Recently, I attended a birth where the RN spent a considerable amount of her time tapping away on the computer monitor taking notes. About what??? And, it was so annoying to hear -- so disregardful of the mother and baby. With all that documentation goin' on there surely must be mountains of documentation to provide information for mulitple studies in pre and perinatal psychology and to begin to make correlations between events, interventions, complications and the impact on the human. It would extremely easy to look at the cat scans of baby's brains and compare homebirth experience to hospital experience. A recent study showed brain bleeds but did not apparently look at the inteventions -- such as induction, supine position, epidural -- but concluded vaginal birth as the cause. How about scanning the brains of babies born at home and comparing them to babies born in hospitals and looking at the impact of different interventions?

Who would fund such a study to look at the incidence of induction and epidural, planned vs emergency cesarean, with homebirth and natural labor, without interventions?

We need to begin to demand that hospitals and doctors submit to outside oversights, that every aspect of the birth experience is documented, and we need to demand that obstetrics PROVE that drugs and interventions are safe for the birthing baby. PROVE that the baby cut by surgeon's knife, under narcotic sedation, and separated from her mother is "just fine" and that the myriad of social, relationship, and psychological issues in our society are NOT from the early experience of birthing with our mothers on her back, tied down, drugged, alone, separated from her baby.

Prove the safety of drugs and interventions! Stop experimenting on our babies. You, me, we are all one long medical experiment. It's like a science-fiction movie and we can't get out of it.

No comments:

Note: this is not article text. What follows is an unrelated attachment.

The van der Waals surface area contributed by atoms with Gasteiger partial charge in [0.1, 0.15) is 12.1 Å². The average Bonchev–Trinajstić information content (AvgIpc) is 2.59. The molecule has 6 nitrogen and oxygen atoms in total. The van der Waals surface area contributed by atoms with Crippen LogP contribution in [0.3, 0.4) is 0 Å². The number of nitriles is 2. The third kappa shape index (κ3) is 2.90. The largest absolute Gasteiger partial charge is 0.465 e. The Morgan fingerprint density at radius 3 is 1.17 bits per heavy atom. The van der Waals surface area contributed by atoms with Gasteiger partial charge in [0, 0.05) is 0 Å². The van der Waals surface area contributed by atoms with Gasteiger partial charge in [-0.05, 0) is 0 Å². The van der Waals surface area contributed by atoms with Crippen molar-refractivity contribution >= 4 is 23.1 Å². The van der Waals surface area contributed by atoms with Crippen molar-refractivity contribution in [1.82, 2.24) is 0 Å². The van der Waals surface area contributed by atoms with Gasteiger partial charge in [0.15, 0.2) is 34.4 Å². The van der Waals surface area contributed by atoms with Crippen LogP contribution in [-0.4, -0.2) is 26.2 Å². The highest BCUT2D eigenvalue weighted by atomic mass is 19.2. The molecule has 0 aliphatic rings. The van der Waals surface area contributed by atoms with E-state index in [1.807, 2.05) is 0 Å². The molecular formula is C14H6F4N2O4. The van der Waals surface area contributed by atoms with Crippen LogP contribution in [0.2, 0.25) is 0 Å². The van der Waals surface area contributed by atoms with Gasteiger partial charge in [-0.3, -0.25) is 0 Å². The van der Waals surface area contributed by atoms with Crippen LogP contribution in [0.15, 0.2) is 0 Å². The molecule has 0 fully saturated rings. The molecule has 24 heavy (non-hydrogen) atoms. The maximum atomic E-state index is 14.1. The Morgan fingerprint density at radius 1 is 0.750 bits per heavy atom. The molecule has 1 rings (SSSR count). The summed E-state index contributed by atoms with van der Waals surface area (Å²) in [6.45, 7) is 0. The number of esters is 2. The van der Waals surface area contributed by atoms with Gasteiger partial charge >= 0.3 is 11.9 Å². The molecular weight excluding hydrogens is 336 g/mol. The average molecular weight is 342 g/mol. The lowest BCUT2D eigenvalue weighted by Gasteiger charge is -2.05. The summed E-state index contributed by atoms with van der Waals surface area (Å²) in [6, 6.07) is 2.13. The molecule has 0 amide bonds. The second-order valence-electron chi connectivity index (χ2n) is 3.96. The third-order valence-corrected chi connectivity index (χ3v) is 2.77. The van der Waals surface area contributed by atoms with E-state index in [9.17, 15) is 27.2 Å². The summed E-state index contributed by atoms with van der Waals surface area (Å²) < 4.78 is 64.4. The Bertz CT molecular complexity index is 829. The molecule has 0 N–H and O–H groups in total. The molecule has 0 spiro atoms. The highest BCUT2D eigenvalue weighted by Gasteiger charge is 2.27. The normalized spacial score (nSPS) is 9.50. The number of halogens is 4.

"Soft is the heart of a child. Do not harden it."

A public awareness reminder that things that happen behind the scenes, out of our sight, aren't always as rosy as we might think them to be. Perhaps its a restaurant cook who accidentally drops your burger on the floor before placing it on the bun and serving it to you. Here it's an overworked apathetic (pathetic) nurse giving my newborn daughter her first bath. Please comment and rate this video, so as to insure that it is viewed as widely as possible, perhaps to prevent other such abuse. -- The mother who posted this YouTube. How NOT to wash a baby on YouTube Are you going to try to tell me that "babies don't remember?" There is no difference to this baby's experience and the imprinting of her nervous system/brain and one that is held and cleaned by the mother or father either at the hospital or at home? By the way, this is probably NOT the baby's first bath. The nurse is ungloved. Medical staff protocol is that they can't handle a baby ungloved until is has been bathed (scrubbed if you've seen it) because the baby is a BIO-HAZARD -- for them. Never mind that the bio-hazard IS the baby's first line of defense against hospital germs.

Missouri Senator Louden Speaks

Finally, A Birth Film for Fathers

Part One of the "The Other Side of the Glass: Finally, A Birth Film for and about Men" was released June, 2013.

Through presentation of the current research and stories of fathers, the routine use of interventions are questioned. How we protect and support the physiological need of the human newborn attachment sequence is the foundation for creating safe birth wherever birth happens.

Based on knowing that babies are sentient beings and the experience of birth is remembered in the body, mind, and soul, fathers are asked to research for themselves what is best for their partner and baby and to prepare to protect their baby.

The film is designed for midwives, doulas, and couples, particularly fathers to work with their caregivers. Doctors and nurses in the medical environment are asked to "be kind" to the laboring, birthing baby, and newborn. They are called to be accountable for doing what science has been so clear about for decades. The mother-baby relationship is core for life. Doctors and nurses and hospital caregivers and administrators are asked to create protocols that protect the mother-baby relationship.

Men are asked to join together to address the vagaries of the medical system that harm their partner, baby and self in the process of the most defining moments of their lives. Men are asked to begin to challenge the system BEFORE they even conceive babies as there is no way to be assured of being able to protect his loved ones once they are in the medical machine, the war zone, on the conveyor belt -- some of the ways that men describe their journey into fatherhood in the medicine culture.